Ukida Hideie, the then head of the Japanese invasion army plundered in total 89 814 copper types and printing machines from the type foundry of the Kyosogwan seated at the foot of Mt. Nam immediately after the occupation of Hansong (Seoul) in May 1592 to present them to Toyotomi Hideyoshi. Kyosogwan was a central organ in the time of the feudal Joson dynasty in charge of publishing and printing.
Japan looted more than 200 000 metal types from Korea during the war. Many of them are still kept in the Japanese printing companies.
Japan developed the printing industry from scratch with the metal types they pillaged in Korea.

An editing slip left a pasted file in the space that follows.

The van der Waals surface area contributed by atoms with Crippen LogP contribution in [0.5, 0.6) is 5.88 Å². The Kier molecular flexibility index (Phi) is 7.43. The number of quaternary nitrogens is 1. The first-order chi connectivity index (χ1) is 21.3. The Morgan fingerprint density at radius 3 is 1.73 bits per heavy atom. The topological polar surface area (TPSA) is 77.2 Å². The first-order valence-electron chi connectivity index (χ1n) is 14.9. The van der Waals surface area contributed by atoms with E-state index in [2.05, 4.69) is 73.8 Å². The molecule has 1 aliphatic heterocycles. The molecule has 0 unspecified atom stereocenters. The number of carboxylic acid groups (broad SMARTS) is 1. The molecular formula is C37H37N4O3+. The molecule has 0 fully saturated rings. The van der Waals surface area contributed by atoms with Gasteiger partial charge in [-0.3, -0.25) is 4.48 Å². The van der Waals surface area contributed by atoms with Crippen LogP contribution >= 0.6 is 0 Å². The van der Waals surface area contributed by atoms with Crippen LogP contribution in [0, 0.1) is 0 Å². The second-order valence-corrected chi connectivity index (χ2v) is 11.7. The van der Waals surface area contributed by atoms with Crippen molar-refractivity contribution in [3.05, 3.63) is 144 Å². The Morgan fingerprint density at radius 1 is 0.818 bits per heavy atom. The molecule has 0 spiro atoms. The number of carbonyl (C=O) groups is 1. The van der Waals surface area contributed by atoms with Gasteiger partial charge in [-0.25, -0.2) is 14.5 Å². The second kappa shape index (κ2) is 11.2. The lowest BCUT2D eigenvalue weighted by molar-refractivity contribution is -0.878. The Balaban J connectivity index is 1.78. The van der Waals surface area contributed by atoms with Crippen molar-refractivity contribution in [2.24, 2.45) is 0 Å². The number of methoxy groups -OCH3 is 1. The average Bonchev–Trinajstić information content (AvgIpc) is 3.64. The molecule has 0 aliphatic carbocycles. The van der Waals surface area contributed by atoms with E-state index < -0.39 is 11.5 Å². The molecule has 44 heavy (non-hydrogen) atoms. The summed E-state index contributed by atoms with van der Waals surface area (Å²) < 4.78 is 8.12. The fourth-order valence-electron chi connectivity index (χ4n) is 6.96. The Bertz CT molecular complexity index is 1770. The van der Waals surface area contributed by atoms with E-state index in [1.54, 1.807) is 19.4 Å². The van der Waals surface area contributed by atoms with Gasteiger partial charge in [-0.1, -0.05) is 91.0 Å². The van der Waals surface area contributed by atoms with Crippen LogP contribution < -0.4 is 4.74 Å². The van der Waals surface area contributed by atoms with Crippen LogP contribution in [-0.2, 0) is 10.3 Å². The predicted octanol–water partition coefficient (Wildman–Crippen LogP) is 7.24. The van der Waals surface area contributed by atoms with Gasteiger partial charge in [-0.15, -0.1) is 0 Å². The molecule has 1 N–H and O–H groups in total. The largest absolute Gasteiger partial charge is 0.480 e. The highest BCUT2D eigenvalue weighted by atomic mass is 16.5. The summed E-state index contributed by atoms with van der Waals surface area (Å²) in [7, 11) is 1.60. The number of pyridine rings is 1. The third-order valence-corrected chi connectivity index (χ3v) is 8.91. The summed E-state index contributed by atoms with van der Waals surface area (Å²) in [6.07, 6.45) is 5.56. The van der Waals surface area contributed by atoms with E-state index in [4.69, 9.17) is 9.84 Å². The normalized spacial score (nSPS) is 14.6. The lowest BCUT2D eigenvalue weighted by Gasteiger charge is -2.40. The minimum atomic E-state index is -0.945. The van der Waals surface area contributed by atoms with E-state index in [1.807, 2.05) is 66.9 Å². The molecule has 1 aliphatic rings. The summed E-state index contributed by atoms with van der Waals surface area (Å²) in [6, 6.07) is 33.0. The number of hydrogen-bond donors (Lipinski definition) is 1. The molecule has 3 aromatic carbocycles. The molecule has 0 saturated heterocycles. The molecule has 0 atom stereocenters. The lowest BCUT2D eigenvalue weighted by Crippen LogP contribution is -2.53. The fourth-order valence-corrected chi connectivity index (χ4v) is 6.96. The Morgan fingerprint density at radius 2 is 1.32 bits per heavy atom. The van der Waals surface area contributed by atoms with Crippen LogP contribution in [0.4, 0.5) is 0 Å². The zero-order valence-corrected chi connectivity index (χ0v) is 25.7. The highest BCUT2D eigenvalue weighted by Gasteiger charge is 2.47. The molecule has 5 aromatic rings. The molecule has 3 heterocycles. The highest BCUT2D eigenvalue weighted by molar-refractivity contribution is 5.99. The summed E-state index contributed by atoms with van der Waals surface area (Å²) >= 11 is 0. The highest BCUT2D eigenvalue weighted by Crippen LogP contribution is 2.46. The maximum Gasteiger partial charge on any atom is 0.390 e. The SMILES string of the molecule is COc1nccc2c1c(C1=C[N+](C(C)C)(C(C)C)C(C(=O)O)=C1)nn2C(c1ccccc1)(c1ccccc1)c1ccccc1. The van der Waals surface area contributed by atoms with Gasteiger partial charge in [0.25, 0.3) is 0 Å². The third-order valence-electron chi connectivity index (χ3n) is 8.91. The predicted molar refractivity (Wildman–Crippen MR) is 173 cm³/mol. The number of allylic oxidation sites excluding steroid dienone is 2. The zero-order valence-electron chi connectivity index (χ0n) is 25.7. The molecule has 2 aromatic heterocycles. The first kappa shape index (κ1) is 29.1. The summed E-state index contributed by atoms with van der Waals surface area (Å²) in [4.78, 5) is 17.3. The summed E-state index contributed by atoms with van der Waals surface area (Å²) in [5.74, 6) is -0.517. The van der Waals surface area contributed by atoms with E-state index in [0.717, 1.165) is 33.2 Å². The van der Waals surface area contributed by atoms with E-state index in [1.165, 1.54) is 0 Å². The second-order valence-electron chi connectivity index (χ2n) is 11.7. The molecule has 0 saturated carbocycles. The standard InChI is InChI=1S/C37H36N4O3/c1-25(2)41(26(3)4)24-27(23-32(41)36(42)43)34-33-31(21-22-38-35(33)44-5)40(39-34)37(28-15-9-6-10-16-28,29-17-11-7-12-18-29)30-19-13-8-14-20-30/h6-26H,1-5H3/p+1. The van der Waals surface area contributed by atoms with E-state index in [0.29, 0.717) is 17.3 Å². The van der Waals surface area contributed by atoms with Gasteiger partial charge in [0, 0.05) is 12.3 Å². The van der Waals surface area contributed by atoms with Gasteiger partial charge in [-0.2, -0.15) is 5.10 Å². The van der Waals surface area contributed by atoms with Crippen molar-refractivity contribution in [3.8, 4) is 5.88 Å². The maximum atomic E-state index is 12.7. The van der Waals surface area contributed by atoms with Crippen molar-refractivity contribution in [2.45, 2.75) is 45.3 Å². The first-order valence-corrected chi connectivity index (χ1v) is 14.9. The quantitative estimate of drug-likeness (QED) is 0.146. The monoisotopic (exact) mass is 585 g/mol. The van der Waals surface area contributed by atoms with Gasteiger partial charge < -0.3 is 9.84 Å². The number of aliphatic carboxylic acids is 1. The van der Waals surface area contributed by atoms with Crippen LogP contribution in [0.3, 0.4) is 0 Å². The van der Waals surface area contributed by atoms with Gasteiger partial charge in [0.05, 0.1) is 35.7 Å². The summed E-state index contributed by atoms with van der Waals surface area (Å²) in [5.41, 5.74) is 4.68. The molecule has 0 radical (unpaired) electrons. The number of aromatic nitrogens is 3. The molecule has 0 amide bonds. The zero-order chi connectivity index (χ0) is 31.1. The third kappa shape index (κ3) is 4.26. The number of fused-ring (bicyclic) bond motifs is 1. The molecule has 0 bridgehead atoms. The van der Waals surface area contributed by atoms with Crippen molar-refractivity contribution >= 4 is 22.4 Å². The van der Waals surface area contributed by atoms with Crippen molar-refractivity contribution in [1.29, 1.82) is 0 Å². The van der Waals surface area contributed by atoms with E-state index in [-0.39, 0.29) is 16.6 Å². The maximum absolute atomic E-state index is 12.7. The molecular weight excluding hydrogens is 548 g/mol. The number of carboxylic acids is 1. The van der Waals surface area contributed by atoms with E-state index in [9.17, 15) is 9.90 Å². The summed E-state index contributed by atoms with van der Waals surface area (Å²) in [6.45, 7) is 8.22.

They are said to have printed at first with wooden types that were imitated from the metal types, because they were quite new to the metal types, and several years later they began to apply the metal types to printing.
Tokugawa Ieyas, founder of Edo government, confiscated many types the subordinates of Toyotomi Hideyoshi had plundered in Korea to print many books. Political, military and economic books and the like were printed with the Korean metal types in the earliest time of the Edo government.